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Father of Turkish NBA player Kanter acquitted of terrorism links

ANKARA (Reuters) - NBA center Enes Kanter, an outspoken critic of Turkish President Tayyip Erdogan, said on Friday his father had been acquitted of charges that he was a member of a terrorist group.

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Mehmet Kanter, the father and a genetics professor in Turkey, was alleged to have supported U.S.-based cleric Fethullah Gulen who Turkey accuses of orchestrating a failed coup in 2016. Gulen denies any connection with the matter.

Enes Kanter, a 28-year-old center for the Boston Celtics in the NBA, himself was indicted in Turkey in 2018 on charges of belonging to an armed terrorist group, which he denies. He is awaiting U.S. citizenship.

“Wow! I could cry...Today I found out that 7 years after arresting my dad, taking him through a Kangaroo court and accusing him of being a criminal just because he is my dad, my dad has been released,” Enes Kanter said on Twitter.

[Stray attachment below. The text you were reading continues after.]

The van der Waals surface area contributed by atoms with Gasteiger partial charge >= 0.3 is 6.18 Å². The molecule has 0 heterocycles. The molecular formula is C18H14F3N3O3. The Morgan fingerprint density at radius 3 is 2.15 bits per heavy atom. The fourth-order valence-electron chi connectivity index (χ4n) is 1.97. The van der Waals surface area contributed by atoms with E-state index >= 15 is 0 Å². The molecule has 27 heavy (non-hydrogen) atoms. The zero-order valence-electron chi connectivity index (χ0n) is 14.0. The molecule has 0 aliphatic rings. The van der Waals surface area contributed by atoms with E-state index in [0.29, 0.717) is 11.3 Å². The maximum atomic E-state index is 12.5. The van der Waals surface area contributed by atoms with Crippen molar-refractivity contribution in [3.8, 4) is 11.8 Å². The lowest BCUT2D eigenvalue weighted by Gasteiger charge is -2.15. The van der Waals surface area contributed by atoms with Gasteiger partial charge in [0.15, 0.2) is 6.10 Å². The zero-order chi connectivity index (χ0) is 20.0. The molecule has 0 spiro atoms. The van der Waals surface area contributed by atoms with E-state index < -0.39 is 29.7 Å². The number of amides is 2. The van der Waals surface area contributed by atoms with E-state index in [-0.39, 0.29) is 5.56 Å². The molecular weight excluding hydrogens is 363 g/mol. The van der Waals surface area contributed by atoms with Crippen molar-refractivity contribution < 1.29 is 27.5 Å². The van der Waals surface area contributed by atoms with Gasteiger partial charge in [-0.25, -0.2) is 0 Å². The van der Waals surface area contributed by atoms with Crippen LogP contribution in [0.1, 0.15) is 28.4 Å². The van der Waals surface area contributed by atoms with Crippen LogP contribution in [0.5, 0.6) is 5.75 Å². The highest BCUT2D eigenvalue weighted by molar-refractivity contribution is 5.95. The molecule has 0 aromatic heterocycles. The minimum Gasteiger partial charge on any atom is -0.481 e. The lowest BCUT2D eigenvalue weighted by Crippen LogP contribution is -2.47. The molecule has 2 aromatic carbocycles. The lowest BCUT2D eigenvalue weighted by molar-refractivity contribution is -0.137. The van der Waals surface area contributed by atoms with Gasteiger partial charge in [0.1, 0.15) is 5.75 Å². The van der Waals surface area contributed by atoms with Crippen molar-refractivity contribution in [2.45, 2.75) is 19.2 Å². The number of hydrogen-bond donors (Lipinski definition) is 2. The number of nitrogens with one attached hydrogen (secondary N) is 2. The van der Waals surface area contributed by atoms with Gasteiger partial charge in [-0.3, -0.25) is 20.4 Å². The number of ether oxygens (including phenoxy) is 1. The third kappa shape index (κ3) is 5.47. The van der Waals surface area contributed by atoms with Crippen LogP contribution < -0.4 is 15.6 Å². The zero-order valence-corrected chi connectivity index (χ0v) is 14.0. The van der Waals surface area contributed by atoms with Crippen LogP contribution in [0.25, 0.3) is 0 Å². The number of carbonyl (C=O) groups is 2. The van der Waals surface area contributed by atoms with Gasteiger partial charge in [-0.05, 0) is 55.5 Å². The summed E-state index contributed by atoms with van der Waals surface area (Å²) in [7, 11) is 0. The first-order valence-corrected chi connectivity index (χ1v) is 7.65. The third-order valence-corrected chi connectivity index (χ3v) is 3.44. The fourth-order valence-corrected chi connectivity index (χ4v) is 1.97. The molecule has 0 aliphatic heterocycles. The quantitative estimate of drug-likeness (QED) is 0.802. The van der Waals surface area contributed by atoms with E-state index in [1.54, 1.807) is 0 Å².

Enes, who has lived mainly in the United States for more than a decade, describes himself as a close ally of Gulen. Thousands of Gulen’s followers were arrested or fired from their jobs in Turkey after the abortive coup.

“They no longer could keep him from his freedom because of the spotlight that we all put on this case! However! He is just one person, there are still tens of thousands of people wrongfully in jail in Turkey. I will not forget you, we will not forget you!” Kanter said.

Turkey revoked Kanter’s passport in 2017 and he has since been unable to travel abroad.

Mehmet Kanter was fired from his faculty position at Istanbul University and initially jailed for five days, Birgun newspaper reported. He was acquitted on Thursday by a court in northwestern Turkey, local media said. The court did not immediately respond to a query from Reuters.

Enes Kanter’s parents publicly disowned him through a Turkish publication back in 2016, soon after the coup attempt.

“As soon as they are in contact with me, they (Turkish authorities) would put them in jail,” Kanter has repeatedly said.

Editing by Jonathan Spicer and Mark Heinrich

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